The same is true about universalism, which every critic of humanism has arraigned for its failure to live up to the promise of a perfect inclusiveness. It is a melancholy fact of history that there has never been a universalism that did not exclude. Yet the same is plainly the case about every particularism, which is nothing but a doctrine of exclusion; and the correction of particularism, the extension of its concept and its care, cannot be accomplished in its own name. It requires an idea from outside, an idea external to itself, a universalistic idea, a humanistic idea. Asking universalism to keep faith with its own principles is a perennial activity of moral life. Asking particularism to keep faith with its own principles is asking for trouble.

[...] Meanwhile the discussion of culture is being steadily absorbed into the discussion of business. There are “metrics” for phenomena that cannot be metrically measured. Numerical values are assigned to things that cannot be captured by numbers. Economic concepts go rampaging through noneconomic realms: Economists are our experts on happiness! Where wisdom once was, quantification will now be. Quantification is the most overwhelming influence upon the contemporary American understanding of, well, everything. It is enabled by the idolatry of data, which has itself been enabled by the almost unimaginable data-generating capabilities of the new technology. The distinction between knowledge and information is a thing of the past, and there is no greater disgrace than to be a thing of the past.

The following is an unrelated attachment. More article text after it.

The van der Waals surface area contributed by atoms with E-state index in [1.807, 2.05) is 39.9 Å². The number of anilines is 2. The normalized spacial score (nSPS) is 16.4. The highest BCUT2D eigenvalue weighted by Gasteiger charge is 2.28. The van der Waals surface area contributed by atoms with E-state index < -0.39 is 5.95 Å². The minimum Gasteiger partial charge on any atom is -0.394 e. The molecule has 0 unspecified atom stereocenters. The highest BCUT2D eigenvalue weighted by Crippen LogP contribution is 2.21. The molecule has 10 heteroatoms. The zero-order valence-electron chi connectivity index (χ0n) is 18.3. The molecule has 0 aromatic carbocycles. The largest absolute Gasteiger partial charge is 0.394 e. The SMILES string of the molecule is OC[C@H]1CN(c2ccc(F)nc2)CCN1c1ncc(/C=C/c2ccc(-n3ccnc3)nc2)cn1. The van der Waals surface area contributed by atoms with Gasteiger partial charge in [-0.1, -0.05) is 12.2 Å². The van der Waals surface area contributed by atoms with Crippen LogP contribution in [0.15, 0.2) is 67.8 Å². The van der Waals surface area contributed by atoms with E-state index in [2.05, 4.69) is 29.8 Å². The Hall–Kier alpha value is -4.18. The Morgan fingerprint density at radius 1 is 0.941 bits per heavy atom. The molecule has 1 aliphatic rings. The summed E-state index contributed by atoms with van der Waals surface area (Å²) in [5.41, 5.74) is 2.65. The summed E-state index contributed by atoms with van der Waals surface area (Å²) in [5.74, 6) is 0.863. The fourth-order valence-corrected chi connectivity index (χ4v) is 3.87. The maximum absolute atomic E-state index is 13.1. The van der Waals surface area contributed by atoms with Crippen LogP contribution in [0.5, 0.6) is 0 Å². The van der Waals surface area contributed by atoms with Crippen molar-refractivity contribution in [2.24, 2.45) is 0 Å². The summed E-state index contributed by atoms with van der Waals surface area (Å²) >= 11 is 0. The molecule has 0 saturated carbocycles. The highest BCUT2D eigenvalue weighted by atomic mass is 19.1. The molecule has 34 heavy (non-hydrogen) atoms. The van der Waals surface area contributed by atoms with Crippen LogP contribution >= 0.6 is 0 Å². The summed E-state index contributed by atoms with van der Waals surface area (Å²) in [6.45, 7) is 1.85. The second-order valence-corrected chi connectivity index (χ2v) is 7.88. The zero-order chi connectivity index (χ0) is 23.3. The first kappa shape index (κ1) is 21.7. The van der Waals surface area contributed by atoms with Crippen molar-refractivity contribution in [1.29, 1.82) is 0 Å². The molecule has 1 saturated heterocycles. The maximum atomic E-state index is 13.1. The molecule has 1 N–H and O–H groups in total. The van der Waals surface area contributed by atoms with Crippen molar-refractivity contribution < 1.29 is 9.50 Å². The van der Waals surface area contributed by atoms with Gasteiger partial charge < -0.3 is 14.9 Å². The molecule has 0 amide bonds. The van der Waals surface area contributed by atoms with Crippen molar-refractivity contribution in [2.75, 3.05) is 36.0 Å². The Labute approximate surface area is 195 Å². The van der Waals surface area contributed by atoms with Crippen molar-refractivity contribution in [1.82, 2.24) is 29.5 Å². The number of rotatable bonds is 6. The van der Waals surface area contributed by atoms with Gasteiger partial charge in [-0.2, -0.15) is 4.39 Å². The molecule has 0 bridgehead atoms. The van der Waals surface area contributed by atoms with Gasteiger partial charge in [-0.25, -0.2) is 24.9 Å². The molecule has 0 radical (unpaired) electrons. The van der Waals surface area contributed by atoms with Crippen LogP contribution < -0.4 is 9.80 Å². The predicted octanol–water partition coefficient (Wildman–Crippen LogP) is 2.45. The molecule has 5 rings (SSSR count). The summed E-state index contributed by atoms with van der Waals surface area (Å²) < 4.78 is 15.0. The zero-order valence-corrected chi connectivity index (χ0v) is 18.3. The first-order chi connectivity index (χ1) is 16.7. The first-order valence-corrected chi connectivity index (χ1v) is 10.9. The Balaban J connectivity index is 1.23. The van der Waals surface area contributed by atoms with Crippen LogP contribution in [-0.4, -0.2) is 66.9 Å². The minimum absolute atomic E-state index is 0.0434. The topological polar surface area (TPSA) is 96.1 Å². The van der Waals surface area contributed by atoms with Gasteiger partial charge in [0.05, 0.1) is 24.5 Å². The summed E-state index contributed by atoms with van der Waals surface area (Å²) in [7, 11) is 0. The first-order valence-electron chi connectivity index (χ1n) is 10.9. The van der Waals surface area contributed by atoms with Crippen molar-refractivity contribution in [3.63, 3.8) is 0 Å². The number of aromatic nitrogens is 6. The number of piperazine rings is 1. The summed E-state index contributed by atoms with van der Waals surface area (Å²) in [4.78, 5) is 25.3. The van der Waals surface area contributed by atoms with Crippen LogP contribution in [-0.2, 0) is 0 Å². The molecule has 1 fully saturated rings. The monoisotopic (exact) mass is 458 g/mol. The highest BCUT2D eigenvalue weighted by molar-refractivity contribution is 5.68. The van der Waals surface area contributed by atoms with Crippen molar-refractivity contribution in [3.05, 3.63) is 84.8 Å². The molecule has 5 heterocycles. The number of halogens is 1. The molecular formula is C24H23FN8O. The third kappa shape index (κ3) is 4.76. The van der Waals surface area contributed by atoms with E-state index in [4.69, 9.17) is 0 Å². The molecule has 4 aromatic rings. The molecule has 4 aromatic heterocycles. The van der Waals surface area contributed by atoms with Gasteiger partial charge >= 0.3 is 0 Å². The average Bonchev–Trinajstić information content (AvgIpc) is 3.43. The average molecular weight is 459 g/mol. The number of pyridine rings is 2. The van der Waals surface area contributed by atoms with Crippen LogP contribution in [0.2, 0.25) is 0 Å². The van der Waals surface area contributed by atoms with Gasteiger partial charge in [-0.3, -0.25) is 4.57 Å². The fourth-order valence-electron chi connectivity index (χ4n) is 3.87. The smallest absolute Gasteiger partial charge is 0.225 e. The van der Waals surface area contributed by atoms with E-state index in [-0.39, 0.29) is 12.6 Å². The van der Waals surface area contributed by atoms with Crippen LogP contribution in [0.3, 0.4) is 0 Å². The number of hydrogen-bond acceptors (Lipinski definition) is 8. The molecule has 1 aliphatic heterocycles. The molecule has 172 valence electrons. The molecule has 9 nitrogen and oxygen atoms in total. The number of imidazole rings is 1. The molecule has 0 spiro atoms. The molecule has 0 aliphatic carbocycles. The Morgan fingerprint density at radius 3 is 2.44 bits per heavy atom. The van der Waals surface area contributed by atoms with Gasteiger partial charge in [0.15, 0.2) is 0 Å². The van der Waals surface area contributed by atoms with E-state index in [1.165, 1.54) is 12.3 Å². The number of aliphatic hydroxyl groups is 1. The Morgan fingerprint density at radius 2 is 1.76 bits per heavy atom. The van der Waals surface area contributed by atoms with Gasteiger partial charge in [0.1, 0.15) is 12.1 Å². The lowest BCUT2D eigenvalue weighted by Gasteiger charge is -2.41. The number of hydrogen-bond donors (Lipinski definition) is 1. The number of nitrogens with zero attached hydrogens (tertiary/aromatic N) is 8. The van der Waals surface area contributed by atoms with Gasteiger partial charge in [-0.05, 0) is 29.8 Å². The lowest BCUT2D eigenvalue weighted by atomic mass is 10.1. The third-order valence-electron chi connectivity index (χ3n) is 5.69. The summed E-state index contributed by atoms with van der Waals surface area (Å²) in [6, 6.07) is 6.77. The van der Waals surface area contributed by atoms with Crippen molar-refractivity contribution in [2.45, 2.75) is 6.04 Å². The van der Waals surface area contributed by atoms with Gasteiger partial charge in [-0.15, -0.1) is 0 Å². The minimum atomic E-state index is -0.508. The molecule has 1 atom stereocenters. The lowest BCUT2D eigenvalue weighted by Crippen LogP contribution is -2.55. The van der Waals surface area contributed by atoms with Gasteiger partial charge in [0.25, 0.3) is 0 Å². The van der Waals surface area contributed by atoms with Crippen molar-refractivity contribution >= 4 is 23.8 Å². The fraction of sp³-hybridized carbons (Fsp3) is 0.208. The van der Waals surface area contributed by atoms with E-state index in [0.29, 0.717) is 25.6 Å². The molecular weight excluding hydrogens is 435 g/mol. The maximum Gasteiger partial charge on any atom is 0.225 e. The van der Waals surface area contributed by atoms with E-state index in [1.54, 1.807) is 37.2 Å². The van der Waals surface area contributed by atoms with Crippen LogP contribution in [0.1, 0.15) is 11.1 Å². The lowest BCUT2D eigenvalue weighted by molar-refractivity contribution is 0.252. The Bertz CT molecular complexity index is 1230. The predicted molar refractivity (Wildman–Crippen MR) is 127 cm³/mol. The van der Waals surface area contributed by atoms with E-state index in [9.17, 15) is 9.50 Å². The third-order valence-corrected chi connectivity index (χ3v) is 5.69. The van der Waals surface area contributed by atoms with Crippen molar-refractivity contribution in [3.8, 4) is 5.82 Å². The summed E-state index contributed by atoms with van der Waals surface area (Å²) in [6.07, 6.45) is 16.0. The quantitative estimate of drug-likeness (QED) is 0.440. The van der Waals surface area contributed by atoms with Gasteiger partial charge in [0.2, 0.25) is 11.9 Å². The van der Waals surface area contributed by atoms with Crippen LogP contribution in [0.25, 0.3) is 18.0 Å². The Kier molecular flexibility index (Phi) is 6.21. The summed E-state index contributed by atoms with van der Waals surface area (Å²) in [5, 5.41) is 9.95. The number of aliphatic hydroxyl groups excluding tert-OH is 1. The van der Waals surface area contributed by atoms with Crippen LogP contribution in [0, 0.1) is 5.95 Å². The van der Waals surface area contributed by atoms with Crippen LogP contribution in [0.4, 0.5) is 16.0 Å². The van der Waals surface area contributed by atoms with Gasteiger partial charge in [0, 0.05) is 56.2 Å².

[...] And even as technologism, which is not the same as technology, asserts itself over more and more precincts of human life, so too does scientism, which is not the same as science. The notion that the nonmaterial dimensions of life must be explained in terms of the material dimensions, and that nonscientific understandings must be translated into scientific understandings if they are to qualify as knowledge, is increasingly popular inside and outside the university, where the humanities are disparaged as soft and impractical and insufficiently new. The contrary insistence that the glories of art and thought are not evolutionary adaptations, or that the mind is not the brain, or that love is not just biology’s bait for sex, now amounts to a kind of heresy.

So, too, does the view that the strongest defense of the humanities lies not in the appeal to their utility — that literature majors may find good jobs, that theaters may economically revitalize neighborhoods — but rather in the appeal to their defiantly nonutilitarian character, so that individuals can know more than how things work, and develop their powers of discernment and judgment, their competence in matters of truth and goodness and beauty, to equip themselves adequately for the choices and the crucibles of private and public life.

This gloomy inventory of certain tendencies in contemporary American culture — it is not the whole story, but it is an alarmingly large part of the story — is offered for the purpose of proposing an accurate name for our moment. We are not becoming transhumanists, obviously. We are too singular for the Singularity. But are we becoming posthumanists?...